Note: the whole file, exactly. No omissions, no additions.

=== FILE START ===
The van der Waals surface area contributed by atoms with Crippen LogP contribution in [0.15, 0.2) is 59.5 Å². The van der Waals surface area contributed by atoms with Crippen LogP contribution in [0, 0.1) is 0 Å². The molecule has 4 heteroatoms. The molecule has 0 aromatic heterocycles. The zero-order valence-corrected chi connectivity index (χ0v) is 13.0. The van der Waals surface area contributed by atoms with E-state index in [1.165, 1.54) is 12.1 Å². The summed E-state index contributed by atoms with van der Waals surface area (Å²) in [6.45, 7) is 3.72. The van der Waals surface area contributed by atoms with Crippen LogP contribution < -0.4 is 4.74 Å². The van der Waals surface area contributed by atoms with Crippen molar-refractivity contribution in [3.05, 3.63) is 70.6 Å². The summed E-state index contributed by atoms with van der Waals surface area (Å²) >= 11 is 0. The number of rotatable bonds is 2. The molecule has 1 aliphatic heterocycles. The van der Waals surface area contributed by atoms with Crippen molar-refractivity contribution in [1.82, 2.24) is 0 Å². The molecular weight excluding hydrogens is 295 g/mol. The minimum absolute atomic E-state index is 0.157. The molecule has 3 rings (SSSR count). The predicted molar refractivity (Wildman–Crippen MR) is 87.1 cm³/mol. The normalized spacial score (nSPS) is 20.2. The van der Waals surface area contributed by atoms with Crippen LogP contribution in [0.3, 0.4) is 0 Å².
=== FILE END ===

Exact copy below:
The van der Waals surface area contributed by atoms with Crippen LogP contribution in [0.15, 0.2) is 59.5 Å². The van der Waals surface area contributed by atoms with Crippen LogP contribution in [0, 0.1) is 0 Å². The molecule has 4 heteroatoms. The molecule has 0 aromatic heterocycles. The zero-order valence-corrected chi connectivity index (χ0v) is 13.0. The van der Waals surface area contributed by atoms with E-state index in [1.165, 1.54) is 12.1 Å². The summed E-state index contributed by atoms with van der Waals surface area (Å²) in [6.45, 7) is 3.72. The van der Waals surface area contributed by atoms with Crippen LogP contribution < -0.4 is 4.74 Å². The van der Waals surface area contributed by atoms with Crippen molar-refractivity contribution in [3.05, 3.63) is 70.6 Å². The summed E-state index contributed by atoms with van der Waals surface area (Å²) >= 11 is 0. The number of rotatable bonds is 2. The molecule has 1 aliphatic heterocycles. The van der Waals surface area contributed by atoms with Crippen molar-refractivity contribution in [1.82, 2.24) is 0 Å². The molecular weight excluding hydrogens is 295 g/mol. The minimum absolute atomic E-state index is 0.157. The molecule has 3 rings (SSSR count). The predicted molar refractivity (Wildman–Crippen MR) is 87.1 cm³/mol. The normalized spacial score (nSPS) is 20.2. The van der Waals surface area contributed by atoms with Crippen LogP contribution in [0.3, 0.4) is 0 Å².